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High Yield Gardening: Raised bed: Plastic or Wood??

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drumlin
Rockport, ME
(Zone 5b)

January 17, 2011
5:32 PM

Post #8316085

Has anyone ever used those new-fangled raised bed products? There's orcaboard; there's composit timber and plastic; and then of course just brackets where you provide your own wood. There are some really gorgeous mortise and tenon kits as well that just use wood, but I'm afraid I'd put a lot of money into them, only to have them rot relatively quickly. What do others use?
Malus2006
Coon Rapids, MN
(Zone 4a)

January 18, 2011
4:57 PM

Post #8317871

It seem like no matter what you use, they all seem to go bad in 20 years so it doesn't really matter.
JAMIESMITH
Decatur, MS
(Zone 7b)

January 27, 2011
2:36 PM

Post #8333736

I would be terrified to put wood in the ground so close to my home. It just seems like you're inviting the termites!
drumlin
Rockport, ME
(Zone 5b)

January 27, 2011
5:06 PM

Post #8334010

Jamiesmith, that's what I'm thinking! I expect that just about anything will degrade over time, but it just seems that wood is SUCH an inefficient material for this purpose. I'm leaning towards the PVC material. That will break down too. I'm just a little concerned about any chemicals that will leach into the soil. I'm sure it's fine for flowers, it's vegtables I'm a little concerned about. I'm paranoid, I know, I know.
shune
Burien, WA
(Zone 7b)

January 28, 2011
9:21 AM

Post #8335095

There's concrete blocks, but they are not that attractive.

RickCorey_WA

RickCorey_WA
Everett, WA
(Zone 8a)

February 28, 2011
5:58 PM

Post #8398799

Brick-colored paving stones look nice to my eyes. But they cost up to $1 per linear foot, and might only give you 12-16" high walls.

When I'm feeling cheap or want more square feet but haven't made much soil lately, I run 8"x16" pavers the long way, and then the raised part of the bed is at most 8".

Corey




drumlin
Rockport, ME
(Zone 5b)

March 1, 2011
4:10 AM

Post #8399334

Don't know how this thread got in to High Yield, but anyway...I'm beginning to be very impressed with discussions about covering cinder block with various stucco or staining products. They're not very expensive, are sturdy to sit on, and can be very attractive when covered with something else. I didn't even think to go there until I read the forums! I suppose they would crumble over time, but so am I, so cross that bridge when we come to it.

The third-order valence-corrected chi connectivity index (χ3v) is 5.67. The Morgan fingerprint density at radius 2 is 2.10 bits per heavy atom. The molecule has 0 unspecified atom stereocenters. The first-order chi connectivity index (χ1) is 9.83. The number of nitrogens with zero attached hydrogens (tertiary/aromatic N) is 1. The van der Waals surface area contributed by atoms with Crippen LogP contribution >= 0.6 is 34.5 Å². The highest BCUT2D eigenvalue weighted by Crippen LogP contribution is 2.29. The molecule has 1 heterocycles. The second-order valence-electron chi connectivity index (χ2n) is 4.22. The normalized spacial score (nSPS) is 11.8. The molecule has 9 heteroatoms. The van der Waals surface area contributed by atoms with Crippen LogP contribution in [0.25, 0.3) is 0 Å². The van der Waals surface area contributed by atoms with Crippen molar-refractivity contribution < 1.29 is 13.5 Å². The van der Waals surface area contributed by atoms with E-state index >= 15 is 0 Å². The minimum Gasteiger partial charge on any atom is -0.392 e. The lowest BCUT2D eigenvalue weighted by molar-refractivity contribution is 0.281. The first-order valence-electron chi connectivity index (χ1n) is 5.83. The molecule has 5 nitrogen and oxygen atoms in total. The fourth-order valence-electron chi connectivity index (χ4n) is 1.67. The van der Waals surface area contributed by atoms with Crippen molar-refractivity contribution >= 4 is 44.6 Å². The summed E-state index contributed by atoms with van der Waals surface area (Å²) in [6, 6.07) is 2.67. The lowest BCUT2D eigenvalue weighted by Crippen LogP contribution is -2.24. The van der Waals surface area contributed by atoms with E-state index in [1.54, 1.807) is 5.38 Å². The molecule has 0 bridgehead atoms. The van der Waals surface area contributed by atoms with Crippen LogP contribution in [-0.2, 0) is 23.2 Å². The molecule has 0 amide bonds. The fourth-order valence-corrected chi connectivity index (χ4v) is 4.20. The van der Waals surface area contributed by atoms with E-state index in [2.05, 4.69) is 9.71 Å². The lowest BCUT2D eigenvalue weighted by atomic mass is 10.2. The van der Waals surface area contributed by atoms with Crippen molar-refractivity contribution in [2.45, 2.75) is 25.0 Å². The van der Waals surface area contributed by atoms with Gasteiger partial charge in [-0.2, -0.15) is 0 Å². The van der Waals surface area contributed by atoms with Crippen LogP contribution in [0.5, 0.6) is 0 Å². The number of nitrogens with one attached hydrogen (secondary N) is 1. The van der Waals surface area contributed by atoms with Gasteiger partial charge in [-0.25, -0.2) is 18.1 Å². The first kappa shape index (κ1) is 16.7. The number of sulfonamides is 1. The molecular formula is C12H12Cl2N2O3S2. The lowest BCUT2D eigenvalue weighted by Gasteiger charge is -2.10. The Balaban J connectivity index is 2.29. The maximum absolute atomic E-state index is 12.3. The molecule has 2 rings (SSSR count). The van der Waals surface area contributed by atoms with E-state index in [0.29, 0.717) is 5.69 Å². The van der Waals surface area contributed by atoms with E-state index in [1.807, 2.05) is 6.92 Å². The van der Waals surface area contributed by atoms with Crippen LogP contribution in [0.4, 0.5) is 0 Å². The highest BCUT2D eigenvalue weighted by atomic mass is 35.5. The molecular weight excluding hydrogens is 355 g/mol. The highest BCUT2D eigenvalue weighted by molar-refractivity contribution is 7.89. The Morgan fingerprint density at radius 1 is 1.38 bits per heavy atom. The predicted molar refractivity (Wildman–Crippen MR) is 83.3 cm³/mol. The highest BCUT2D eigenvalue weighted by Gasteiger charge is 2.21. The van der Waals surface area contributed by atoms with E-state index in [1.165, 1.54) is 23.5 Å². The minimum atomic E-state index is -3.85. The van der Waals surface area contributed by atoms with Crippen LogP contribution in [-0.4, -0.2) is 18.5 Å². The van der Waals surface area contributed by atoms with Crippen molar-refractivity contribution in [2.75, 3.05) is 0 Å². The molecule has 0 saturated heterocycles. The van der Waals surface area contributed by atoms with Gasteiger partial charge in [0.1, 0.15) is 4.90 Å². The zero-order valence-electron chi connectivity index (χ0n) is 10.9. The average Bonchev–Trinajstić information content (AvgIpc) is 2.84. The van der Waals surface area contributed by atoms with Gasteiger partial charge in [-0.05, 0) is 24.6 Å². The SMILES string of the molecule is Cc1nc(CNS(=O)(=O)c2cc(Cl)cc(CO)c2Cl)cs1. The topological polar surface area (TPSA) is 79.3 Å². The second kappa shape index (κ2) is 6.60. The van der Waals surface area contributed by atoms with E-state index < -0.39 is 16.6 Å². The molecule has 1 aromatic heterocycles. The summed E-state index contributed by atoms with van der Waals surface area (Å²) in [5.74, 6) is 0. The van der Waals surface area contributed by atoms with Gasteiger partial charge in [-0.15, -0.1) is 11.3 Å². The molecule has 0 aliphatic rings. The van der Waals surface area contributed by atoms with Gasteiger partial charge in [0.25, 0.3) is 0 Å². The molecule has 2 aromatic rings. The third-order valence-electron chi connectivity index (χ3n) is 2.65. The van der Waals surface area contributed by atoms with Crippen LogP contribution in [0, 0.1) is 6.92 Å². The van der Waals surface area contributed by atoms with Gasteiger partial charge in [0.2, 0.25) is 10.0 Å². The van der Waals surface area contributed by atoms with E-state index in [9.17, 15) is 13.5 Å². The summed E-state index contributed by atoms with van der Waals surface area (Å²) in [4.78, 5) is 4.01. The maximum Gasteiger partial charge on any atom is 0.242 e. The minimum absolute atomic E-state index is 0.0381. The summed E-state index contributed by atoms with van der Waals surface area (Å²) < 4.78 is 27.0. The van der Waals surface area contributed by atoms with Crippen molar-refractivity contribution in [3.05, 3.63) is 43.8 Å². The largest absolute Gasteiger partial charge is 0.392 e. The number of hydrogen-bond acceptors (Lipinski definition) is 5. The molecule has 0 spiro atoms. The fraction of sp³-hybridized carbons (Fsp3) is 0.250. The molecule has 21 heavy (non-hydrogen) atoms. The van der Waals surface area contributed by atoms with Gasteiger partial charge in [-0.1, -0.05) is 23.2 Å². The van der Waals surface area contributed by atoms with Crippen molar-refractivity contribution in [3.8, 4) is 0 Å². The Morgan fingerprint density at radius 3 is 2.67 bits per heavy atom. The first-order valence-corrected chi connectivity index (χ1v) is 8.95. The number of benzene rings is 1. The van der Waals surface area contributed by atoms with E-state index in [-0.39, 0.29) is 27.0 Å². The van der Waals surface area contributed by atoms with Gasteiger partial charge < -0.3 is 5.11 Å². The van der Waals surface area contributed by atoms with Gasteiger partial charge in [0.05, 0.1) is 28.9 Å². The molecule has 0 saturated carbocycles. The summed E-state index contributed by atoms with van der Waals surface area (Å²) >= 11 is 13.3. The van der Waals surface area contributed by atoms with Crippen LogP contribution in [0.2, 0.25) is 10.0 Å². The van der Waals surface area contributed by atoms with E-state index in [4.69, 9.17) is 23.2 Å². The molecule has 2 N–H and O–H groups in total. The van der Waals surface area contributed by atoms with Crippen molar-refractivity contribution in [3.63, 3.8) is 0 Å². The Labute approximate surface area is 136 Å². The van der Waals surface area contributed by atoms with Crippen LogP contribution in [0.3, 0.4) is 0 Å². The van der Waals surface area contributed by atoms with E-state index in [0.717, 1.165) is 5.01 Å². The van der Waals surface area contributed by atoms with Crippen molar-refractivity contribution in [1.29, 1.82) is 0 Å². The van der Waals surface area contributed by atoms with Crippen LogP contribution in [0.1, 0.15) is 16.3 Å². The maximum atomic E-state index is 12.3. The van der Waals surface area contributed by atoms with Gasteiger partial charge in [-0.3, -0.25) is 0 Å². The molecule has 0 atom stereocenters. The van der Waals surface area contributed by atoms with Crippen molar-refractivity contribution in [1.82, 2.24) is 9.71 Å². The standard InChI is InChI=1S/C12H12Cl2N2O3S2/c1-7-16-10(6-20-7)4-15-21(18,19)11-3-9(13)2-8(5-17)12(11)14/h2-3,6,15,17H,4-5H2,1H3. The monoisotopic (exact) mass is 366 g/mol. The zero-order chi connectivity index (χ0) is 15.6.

HoneybeeNC

HoneybeeNC
Charlotte, NC
(Zone 7b)

March 1, 2011
6:28 AM

Post #8399663

I'm entering a fith season of using plain pine boards. Some of them are beginning to rot, so will have to be replaced next year.

ten-inch wide by eight-foot boards from Lowe's are $5.47 each here - so it's a small investment.

No termites seen as yet.

RickCorey_WA

RickCorey_WA
Everett, WA
(Zone 8a)

March 2, 2011
10:05 AM

Post #8402308

My yard is so small that I would begrudge the square feet consumed by cinder blocks. My paving stones are only 3/4" to 1" thick.

They don't produce a very stable wall, but it takes only a hard tap or kick to nudge them back into alignment. And they deter anyone from walking on the beds!

I keep my beds narrow, except for one about 5 feet wide - that spot gets sun and is well-drained, so I maximised it.

I'm thinking about embedding a few stepping stones into it, to mkake it easier to reach into the cneter. Thaqt is only if I can figure out a way for them NOT to compress the soil under them (or knock the RB walls over!). Something like relatively narrow supports that go down to a hard layer, then 1" pavers set flat on top of them.

Corey

RickCorey_WA

RickCorey_WA
Everett, WA
(Zone 8a)

March 2, 2011
10:07 AM

Post #8402315

>> Don't know how this thread got in to High Yield, but anyway...

The very original request for a new forum was about raised beds, but more people in the Vegetable forum wanted a "high yield" forum. There was an extensive debate about the name.

I think the admins moved many related threads into the new forum, to centralize discussion of things like Square foot gardening, raised beds, intensive practices, inter cropping, succession planting and so on.

Corey

Gymgirl

Gymgirl
SE Houston (Hobby), TX
(Zone 9a)

March 2, 2011
12:24 PM

Post #8402547

A "Raised Bed" can be a high yield gardening vehicle...
Aquannie
Jacksonville, FL
(Zone 9a)

March 3, 2011
10:50 AM

Post #8404571

I have traditional landscape timbers for my large beds but love the black plastic small beds that I use for my 3'X3' areas. They just snap together and never rot. I currently am using five of them and had them up and running in 10 minutes apiece. They are called Grow Beds from Gardeners Supply. No rot and no constuction skills needed. I am a gardener, certainly not a builder (but wish I was). Thry are pricey but easy.
AYankeeCat
Fairfield County, CT
(Zone 6b)

April 15, 2011
8:35 AM

Post #8497565

I build 4' x 8' beds out of Trex and they are on their third year and look exactly the same as the day I put them in.

HoneybeeNC

HoneybeeNC
Charlotte, NC
(Zone 7b)

April 15, 2011
11:08 AM

Post #8497829

AYankeeCat - I would have chosen "Trex" too, but I think those boards would out live hubby and me.
Pfg
(Pam) Warren, CT
(Zone 5b)

April 15, 2011
5:02 PM

Post #8498533